Simplify Jenkins Slave Agents Setup in OpenShift

Dale Bingham

I want to share how I am using Config Maps in my OpenShift deployment templates to quickly and easily add Jenkins Slave Agents for your Jenkinsfile Pipeline. My sample project I have out there for the PeopleAPI uses them along with the SonarQube Jenkins Slave image here to spawn off Jenkins Slaves within my OpenShift cluster to do the pipeline builds, scans, deployments, and such. Doing this by hand is a horrible developer experience (DX) so please learn this and automate for your Jenkins pipeline if that is what you use.


Example Config Map for a .NET Core 2.1 Jenkins Slave Pod Template

Jenkins Slave Pods in OpenShift

The Jenkins applications you can setup within OpenShift have a specific Jenkins image included within the openshift namespace that each project can use (Red Hat documentation). You can specify a pipeline Jenkinsfile to automatically add it. You could really specify a specific Deployment Configuration to deploy it as well. My PeopleAPI repo above just specified a Jenkinsfile and it was included. The vanilla, generic one of course. And my pipeline uses Jenkins Slaves to perform jobs defined in my very simple Jenkinsfile pipeline.

You will note in the Jenkinsfile linked that the agent { label ‘sonar-dotnet’ } and agent { label ‘dotnetcore21’ } specific entries. This tells Jenkins to spin up Jenkins Slave pods within my OpenShift cluster and perform the steps listed in that stage of my Jenkinsfile. For instance, I use a .NET Core 2.1 Jenkins Slave to do my build and a base Jenkins Slave image within OpenShift to perform the build step defined in my project template YAML. These Jenkins Slaves correspond to the Manage Jenkins → Configure System setup within your local Jenkins application in your project. Scroll down to the bottom of that page and see the K8s Pod Template listings like the image below. They specify a name, label (we reference in our Jenkinsfile), container name, container image and other specifics.

If you have to use some other than the included Maven and NodeJS pod templates for Jenkins Slaves here you have to click Add Template and then fill out information. Then click Add Container and add more. It is a PITA!! And if you script projects via templates and add/test/destroy/adjust/add/test like I do this is an EXTREME PITA and the DX sucks. Bad!

Config Maps to the Rescue!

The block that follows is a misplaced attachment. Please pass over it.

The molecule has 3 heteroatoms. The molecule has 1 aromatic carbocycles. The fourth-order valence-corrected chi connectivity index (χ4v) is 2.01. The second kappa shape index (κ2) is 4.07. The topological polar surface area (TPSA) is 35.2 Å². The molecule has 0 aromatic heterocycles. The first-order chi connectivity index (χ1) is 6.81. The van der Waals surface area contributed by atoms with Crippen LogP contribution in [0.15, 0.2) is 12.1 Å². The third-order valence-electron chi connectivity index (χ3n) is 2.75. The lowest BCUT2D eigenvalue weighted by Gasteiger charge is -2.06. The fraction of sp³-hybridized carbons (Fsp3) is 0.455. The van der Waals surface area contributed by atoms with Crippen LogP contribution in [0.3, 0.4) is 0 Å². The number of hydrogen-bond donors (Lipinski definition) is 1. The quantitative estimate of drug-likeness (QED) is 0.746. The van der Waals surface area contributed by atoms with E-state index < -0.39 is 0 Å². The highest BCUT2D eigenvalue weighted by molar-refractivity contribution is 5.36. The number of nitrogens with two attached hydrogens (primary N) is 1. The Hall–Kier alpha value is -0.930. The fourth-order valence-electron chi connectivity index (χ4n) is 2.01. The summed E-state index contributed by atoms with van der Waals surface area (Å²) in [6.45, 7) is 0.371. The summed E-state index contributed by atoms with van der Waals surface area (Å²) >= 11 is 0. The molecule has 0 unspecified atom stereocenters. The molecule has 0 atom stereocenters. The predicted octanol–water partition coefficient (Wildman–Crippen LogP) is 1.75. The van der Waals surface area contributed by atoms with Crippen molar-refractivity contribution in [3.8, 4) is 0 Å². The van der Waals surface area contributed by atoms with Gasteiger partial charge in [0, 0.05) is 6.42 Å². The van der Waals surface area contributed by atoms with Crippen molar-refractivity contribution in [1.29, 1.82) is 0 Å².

This is where Config Maps come in. You can specify Config Maps to setup all these Jenkins Slave pod templates for you upon project creation/template application (best) or even after you have a project and need to add them to your Jenkins setup (still not bad). I have several listed here in my GH repo that you can use. And I will be adding more so feel free to copy, use, fork at will. The config maps look like the below and specify the name, the role, the image and some other pieces. I highlighted the main areas to adjust per Config Map so they do not overwrite each other and point to the correct image to use.

Example Config Map in OpenShift for Jenkins Slave images

I like to include these in my deployment YAML so they are automatically included when I apply my project template. That way when Jenkins spins up in my project it already reads these and has them ready to roll! However if you have a project you want to use these with you can one-at-a-time add them through the Web Console interface. Click on the “Add to Project” button and then “Import YAML / JSON” to have the screen pop up. You can copy/paste the base Jenkins Slave image I have here to see what it does. Click Create and then go to your Resources → Config Maps area to see it listed.

Listing of all Config maps in my PeopleAPI project in OpenShift

If you have several to add repeat all these steps. Then to apply them you can re-deploy the Jenkins application in your project. Or you can click on the name of one of the Config Maps and then click the Add to Application button on the far right. Specify “jenkins” in the application dropdown and click Save. Jenkins will reset, read in all your Jenkins Slave configurations and apply them all quickly and easily. Now you are ready to roll!

This has saved me hours in setting up these K8s Pod Templates, trying to remember what docker.io/path image I use for some and the Red Hat Access Registry I use for others. Not to mention adding in a custom Jenkins setup with all my plugins to quickly setup and run any DevSecOps for existing or new projects consistently and easily. That is what I am about at Cingulara. Automating everything and helping out developers. I hope this helps you shrink your time to GSD!

Dale Bingham

Written by

CTO of Cingulara. Software Geek by trade. Father of three daughters. Husband. Lover of newer tech where it fits. Follow at https://www.cingulara.com/ @cingulara

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